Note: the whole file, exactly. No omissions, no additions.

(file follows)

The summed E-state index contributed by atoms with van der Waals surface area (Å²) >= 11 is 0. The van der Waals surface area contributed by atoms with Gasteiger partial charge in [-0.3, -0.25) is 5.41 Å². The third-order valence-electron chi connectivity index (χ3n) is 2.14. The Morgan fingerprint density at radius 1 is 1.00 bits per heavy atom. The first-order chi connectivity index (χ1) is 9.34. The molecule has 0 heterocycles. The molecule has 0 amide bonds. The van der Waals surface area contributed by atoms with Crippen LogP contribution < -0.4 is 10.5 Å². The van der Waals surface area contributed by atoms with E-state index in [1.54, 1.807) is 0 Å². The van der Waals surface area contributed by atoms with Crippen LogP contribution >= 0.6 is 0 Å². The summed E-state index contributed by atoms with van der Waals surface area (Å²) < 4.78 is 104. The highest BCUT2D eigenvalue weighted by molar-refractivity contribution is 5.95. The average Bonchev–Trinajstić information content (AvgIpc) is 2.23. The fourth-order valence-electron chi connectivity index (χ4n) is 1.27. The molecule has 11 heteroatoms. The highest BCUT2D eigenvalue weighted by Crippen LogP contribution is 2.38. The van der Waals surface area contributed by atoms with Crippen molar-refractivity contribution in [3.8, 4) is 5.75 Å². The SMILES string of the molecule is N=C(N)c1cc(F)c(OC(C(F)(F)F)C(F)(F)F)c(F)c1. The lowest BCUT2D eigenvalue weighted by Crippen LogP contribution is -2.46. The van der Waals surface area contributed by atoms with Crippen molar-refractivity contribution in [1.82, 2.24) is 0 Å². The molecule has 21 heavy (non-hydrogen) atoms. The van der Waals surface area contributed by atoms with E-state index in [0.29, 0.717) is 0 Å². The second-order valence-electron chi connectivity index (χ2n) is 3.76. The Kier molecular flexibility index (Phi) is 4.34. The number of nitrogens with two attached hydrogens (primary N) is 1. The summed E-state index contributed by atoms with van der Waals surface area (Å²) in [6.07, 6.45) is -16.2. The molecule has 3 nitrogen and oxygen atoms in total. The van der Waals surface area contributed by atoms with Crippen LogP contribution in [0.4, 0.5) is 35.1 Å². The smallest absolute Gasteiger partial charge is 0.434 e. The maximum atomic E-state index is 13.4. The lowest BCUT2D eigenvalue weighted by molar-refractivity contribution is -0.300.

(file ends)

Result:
The summed E-state index contributed by atoms with van der Waals surface area (Å²) >= 11 is 0. The van der Waals surface area contributed by atoms with Gasteiger partial charge in [-0.3, -0.25) is 5.41 Å². The third-order valence-electron chi connectivity index (χ3n) is 2.14. The Morgan fingerprint density at radius 1 is 1.00 bits per heavy atom. The first-order chi connectivity index (χ1) is 9.34. The molecule has 0 heterocycles. The molecule has 0 amide bonds. The van der Waals surface area contributed by atoms with Crippen LogP contribution < -0.4 is 10.5 Å². The van der Waals surface area contributed by atoms with E-state index in [1.54, 1.807) is 0 Å². The van der Waals surface area contributed by atoms with Crippen LogP contribution >= 0.6 is 0 Å². The summed E-state index contributed by atoms with van der Waals surface area (Å²) < 4.78 is 104. The highest BCUT2D eigenvalue weighted by molar-refractivity contribution is 5.95. The average Bonchev–Trinajstić information content (AvgIpc) is 2.23. The fourth-order valence-electron chi connectivity index (χ4n) is 1.27. The molecule has 11 heteroatoms. The highest BCUT2D eigenvalue weighted by Crippen LogP contribution is 2.38. The van der Waals surface area contributed by atoms with Crippen molar-refractivity contribution in [3.8, 4) is 5.75 Å². The SMILES string of the molecule is N=C(N)c1cc(F)c(OC(C(F)(F)F)C(F)(F)F)c(F)c1. The lowest BCUT2D eigenvalue weighted by Crippen LogP contribution is -2.46. The van der Waals surface area contributed by atoms with Crippen molar-refractivity contribution in [1.82, 2.24) is 0 Å². The molecule has 21 heavy (non-hydrogen) atoms. The van der Waals surface area contributed by atoms with E-state index in [0.29, 0.717) is 0 Å². The second-order valence-electron chi connectivity index (χ2n) is 3.76. The Kier molecular flexibility index (Phi) is 4.34. The number of nitrogens with two attached hydrogens (primary N) is 1. The summed E-state index contributed by atoms with van der Waals surface area (Å²) in [6.07, 6.45) is -16.2. The molecule has 3 nitrogen and oxygen atoms in total. The van der Waals surface area contributed by atoms with Crippen LogP contribution in [0.4, 0.5) is 35.1 Å². The smallest absolute Gasteiger partial charge is 0.434 e. The maximum atomic E-state index is 13.4. The lowest BCUT2D eigenvalue weighted by molar-refractivity contribution is -0.300.